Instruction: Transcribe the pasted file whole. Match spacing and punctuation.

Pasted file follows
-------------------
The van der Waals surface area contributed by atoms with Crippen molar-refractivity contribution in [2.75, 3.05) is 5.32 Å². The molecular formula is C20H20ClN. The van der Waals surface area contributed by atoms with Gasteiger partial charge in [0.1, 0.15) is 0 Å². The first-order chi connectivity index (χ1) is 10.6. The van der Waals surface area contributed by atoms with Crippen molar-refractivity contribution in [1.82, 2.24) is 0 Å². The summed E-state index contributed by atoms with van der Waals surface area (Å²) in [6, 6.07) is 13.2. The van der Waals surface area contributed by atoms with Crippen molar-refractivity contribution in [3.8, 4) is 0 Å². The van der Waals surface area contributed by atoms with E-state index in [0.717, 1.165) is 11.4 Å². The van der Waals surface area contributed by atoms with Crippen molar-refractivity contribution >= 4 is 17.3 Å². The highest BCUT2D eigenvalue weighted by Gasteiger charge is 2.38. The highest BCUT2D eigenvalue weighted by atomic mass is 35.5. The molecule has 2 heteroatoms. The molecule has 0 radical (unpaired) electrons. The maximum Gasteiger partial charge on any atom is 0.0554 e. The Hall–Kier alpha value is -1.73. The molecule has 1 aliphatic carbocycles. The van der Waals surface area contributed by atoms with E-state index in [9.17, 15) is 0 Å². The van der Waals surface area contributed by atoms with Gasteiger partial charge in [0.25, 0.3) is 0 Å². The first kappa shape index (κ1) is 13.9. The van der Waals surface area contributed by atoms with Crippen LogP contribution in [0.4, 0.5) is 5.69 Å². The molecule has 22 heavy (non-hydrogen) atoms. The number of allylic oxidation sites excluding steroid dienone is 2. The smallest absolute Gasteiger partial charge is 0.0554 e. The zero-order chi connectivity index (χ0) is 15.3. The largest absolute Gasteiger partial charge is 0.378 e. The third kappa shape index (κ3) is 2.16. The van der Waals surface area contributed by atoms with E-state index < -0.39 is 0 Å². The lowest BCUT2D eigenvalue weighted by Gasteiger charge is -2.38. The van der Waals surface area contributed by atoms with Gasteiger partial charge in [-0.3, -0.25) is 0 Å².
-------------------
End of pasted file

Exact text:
The van der Waals surface area contributed by atoms with Crippen molar-refractivity contribution in [2.75, 3.05) is 5.32 Å². The molecular formula is C20H20ClN. The van der Waals surface area contributed by atoms with Gasteiger partial charge in [0.1, 0.15) is 0 Å². The first-order chi connectivity index (χ1) is 10.6. The van der Waals surface area contributed by atoms with Crippen molar-refractivity contribution in [1.82, 2.24) is 0 Å². The summed E-state index contributed by atoms with van der Waals surface area (Å²) in [6, 6.07) is 13.2. The van der Waals surface area contributed by atoms with Crippen molar-refractivity contribution in [3.8, 4) is 0 Å². The van der Waals surface area contributed by atoms with E-state index in [0.717, 1.165) is 11.4 Å². The van der Waals surface area contributed by atoms with Crippen molar-refractivity contribution >= 4 is 17.3 Å². The highest BCUT2D eigenvalue weighted by Gasteiger charge is 2.38. The highest BCUT2D eigenvalue weighted by atomic mass is 35.5. The molecule has 2 heteroatoms. The molecule has 0 radical (unpaired) electrons. The maximum Gasteiger partial charge on any atom is 0.0554 e. The Hall–Kier alpha value is -1.73. The molecule has 1 aliphatic carbocycles. The van der Waals surface area contributed by atoms with E-state index in [9.17, 15) is 0 Å². The van der Waals surface area contributed by atoms with Gasteiger partial charge in [0.25, 0.3) is 0 Å². The first kappa shape index (κ1) is 13.9. The van der Waals surface area contributed by atoms with Crippen LogP contribution in [0.4, 0.5) is 5.69 Å². The molecule has 22 heavy (non-hydrogen) atoms. The number of allylic oxidation sites excluding steroid dienone is 2. The smallest absolute Gasteiger partial charge is 0.0554 e. The zero-order chi connectivity index (χ0) is 15.3. The largest absolute Gasteiger partial charge is 0.378 e. The third kappa shape index (κ3) is 2.16. The van der Waals surface area contributed by atoms with E-state index < -0.39 is 0 Å². The lowest BCUT2D eigenvalue weighted by Gasteiger charge is -2.38. The van der Waals surface area contributed by atoms with Gasteiger partial charge in [-0.3, -0.25) is 0 Å².